Food for Thought. Ready for your second course??

Ready for your second course??

A common misnomer; a person who has a gluten intolerance/sensitivity has celiac disease. Wrong; this is an inaccurate assumption.

To keep it simple:

Celiac disease is an autoimmune disorder. If a person that has celiac disease consumes gluten their immune system will step up to attach the intruder thus damaging the healthy cells that surround the lining of the small intestines.

Food for thought: if gluten is not avoided, it can cause permanent damage to the body’s small intestines and ultimately effect the body’s ability to adsorb nutrients from food which can cause a whirlwind of symptoms including PAIN.

Second: a gluten allergy is an immune reaction where the body produces antibodies that will attack the gluten as it is recognized as a threat while other tissues in the body are sending out chemical messages of the impending threat to wage a war against it. It is important to know that food allergies can be life threatening. Symptoms of an allergic reaction are serious and can include and are not limited to itching, hives, abdominal pain, swollen lips/tongue, difficulty breathing or shortness of breath.

Food for thought: Individuals with gluten allergies should under NO circumstances EVER consume gluten!

Third: gluten intolerance/sensitivity; aka Non celiac gluten sensitivity (NCGS): are those individuals that experience many of the same symptoms as the folks diagnosed with celiac disease, however neither cause damage to the lining of the small intestines; BUT can cause chronic pain if ignored. Gluten intolerance/sensitivity is not well defined and it is not really known just how much gluten will actually trigger symptoms or for how long the symptoms will last. Simply put; mild symptoms that resolve quickly = gluten sensitivity and more serious symptoms that last longer = gluten intolerance.

Food for thought; Gluten can be linked to pain in a variety of ways; joint and muscle pain, headaches including migraines; skin rashes as well as digestive pain and upset, just to name a few.

In a nut shell; folks with celiac disease or those who have a gluten allergy should avoid gluten at all costs. For all of us who fall into the gluten intolerance/sensitivity category; consuming foods that contain gluten can cause an array of annoying symptoms; including chronic PAIN; therefore, eliminating gluten from your diet may be the key in reducing inflammation and the subsequent pain that can follow.

At this point you may be wondering or asking yourself: how do I eliminate gluten; what can I eat; what foods do I avoid – ALL are excellent questions!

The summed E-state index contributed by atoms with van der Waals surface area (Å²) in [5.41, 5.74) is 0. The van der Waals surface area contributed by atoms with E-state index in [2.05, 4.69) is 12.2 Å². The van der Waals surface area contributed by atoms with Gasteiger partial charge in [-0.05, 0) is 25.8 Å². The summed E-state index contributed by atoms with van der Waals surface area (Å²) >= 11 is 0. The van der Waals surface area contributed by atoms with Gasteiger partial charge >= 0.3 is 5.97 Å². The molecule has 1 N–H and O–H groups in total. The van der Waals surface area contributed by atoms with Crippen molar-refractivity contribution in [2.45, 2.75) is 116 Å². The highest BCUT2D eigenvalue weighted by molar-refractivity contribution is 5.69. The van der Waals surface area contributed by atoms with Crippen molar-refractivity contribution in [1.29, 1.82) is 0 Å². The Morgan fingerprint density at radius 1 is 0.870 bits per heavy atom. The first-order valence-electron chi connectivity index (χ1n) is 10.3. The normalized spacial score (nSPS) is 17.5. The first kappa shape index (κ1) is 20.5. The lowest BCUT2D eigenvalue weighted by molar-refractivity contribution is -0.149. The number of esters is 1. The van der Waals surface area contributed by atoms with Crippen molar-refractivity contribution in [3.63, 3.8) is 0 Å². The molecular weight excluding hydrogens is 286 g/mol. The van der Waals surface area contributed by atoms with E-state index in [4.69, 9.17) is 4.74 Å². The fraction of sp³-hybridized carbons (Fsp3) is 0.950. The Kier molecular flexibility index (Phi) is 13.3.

Stay tuned; there’s more to come

Author
Terrie Pasch, PA-C Terrie’s career began over twenty-five years ago when she became a certified emergency paramedic. She has been working in pain management since November of 2011. Her passionate desire to practice medicine, pursue lifelong learning, and provide superior healthcare to patients is what led her to pursue the career that she chose. Her patients know her for her great bedside manner, strong people skills and great communication with them. Terrie received her bachelor’s degree at Arizona State University in biology and went on to Midwestern University to get her masters in medical science in Physician Assistant studies. In her spare time, she enjoys traveling and camping and spending time with her husband, three children and four grandchildren. She and her daughter enjoy baking their famous sugar cookies together. Terrie is currently seeing patients at our Sun City and Sun City West locations.

You Might Also Enjoy...

Are You Missing Face to Face Appointments?

With the COVID pandemic NovaSpine has adapted Telehealth appointments in an attempt to keep patients safe in their homes during this time. That said, are you missing the face to face appointments?

Expectations Of Medications

Having the right expectation of what the medication can do will make for a much better and positive outcome if medication management becomes part of your plan of care.

Diversion Therapy

Did you know that you can control some of your pain as simply as changing what you are doing?

Immediate Release VS Extended Release Medications

A number of opioid medications come in two different forms, immediate release and extended release. Though they are the same medications in name, they perform very different functions and both can be of benefit to people with chronic pain.